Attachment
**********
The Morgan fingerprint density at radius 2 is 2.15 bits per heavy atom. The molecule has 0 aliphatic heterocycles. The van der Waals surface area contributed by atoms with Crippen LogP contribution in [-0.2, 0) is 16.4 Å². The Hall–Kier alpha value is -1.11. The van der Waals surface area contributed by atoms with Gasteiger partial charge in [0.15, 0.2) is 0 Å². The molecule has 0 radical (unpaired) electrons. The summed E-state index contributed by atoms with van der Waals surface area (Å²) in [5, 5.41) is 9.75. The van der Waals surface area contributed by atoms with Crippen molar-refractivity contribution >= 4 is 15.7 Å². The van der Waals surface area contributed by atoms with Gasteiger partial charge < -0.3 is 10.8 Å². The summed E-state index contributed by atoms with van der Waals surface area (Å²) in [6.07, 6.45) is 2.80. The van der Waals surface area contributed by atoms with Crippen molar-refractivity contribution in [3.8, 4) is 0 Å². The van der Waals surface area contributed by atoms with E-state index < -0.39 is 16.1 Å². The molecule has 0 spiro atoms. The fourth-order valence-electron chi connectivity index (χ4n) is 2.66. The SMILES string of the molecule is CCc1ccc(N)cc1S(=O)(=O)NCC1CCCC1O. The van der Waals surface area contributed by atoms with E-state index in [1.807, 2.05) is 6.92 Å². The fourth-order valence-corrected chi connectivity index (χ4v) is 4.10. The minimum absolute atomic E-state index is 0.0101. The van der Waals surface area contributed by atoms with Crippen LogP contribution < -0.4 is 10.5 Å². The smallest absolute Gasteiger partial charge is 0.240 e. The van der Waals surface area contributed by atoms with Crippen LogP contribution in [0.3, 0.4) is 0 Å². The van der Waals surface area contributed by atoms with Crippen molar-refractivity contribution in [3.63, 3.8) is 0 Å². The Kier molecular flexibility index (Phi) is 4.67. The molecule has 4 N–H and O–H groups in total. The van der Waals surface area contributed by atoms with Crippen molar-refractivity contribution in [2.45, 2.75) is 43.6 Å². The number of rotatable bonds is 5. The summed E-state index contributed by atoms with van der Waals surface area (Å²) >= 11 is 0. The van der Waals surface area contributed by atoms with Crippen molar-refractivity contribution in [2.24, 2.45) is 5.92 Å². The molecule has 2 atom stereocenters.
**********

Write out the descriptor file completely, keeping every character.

The Morgan fingerprint density at radius 2 is 2.15 bits per heavy atom. The molecule has 0 aliphatic heterocycles. The van der Waals surface area contributed by atoms with Crippen LogP contribution in [-0.2, 0) is 16.4 Å². The Hall–Kier alpha value is -1.11. The van der Waals surface area contributed by atoms with Gasteiger partial charge in [0.15, 0.2) is 0 Å². The molecule has 0 radical (unpaired) electrons. The summed E-state index contributed by atoms with van der Waals surface area (Å²) in [5, 5.41) is 9.75. The van der Waals surface area contributed by atoms with Crippen molar-refractivity contribution >= 4 is 15.7 Å². The van der Waals surface area contributed by atoms with Gasteiger partial charge < -0.3 is 10.8 Å². The summed E-state index contributed by atoms with van der Waals surface area (Å²) in [6.07, 6.45) is 2.80. The van der Waals surface area contributed by atoms with Crippen molar-refractivity contribution in [3.8, 4) is 0 Å². The van der Waals surface area contributed by atoms with E-state index < -0.39 is 16.1 Å². The molecule has 0 spiro atoms. The fourth-order valence-electron chi connectivity index (χ4n) is 2.66. The SMILES string of the molecule is CCc1ccc(N)cc1S(=O)(=O)NCC1CCCC1O. The van der Waals surface area contributed by atoms with E-state index in [1.807, 2.05) is 6.92 Å². The fourth-order valence-corrected chi connectivity index (χ4v) is 4.10. The minimum absolute atomic E-state index is 0.0101. The van der Waals surface area contributed by atoms with Crippen LogP contribution < -0.4 is 10.5 Å². The smallest absolute Gasteiger partial charge is 0.240 e. The van der Waals surface area contributed by atoms with Crippen LogP contribution in [0.3, 0.4) is 0 Å². The van der Waals surface area contributed by atoms with Crippen molar-refractivity contribution in [3.63, 3.8) is 0 Å². The Kier molecular flexibility index (Phi) is 4.67. The molecule has 4 N–H and O–H groups in total. The van der Waals surface area contributed by atoms with Crippen molar-refractivity contribution in [2.45, 2.75) is 43.6 Å². The number of rotatable bonds is 5. The summed E-state index contributed by atoms with van der Waals surface area (Å²) >= 11 is 0. The van der Waals surface area contributed by atoms with Crippen molar-refractivity contribution in [2.24, 2.45) is 5.92 Å². The molecule has 2 atom stereocenters.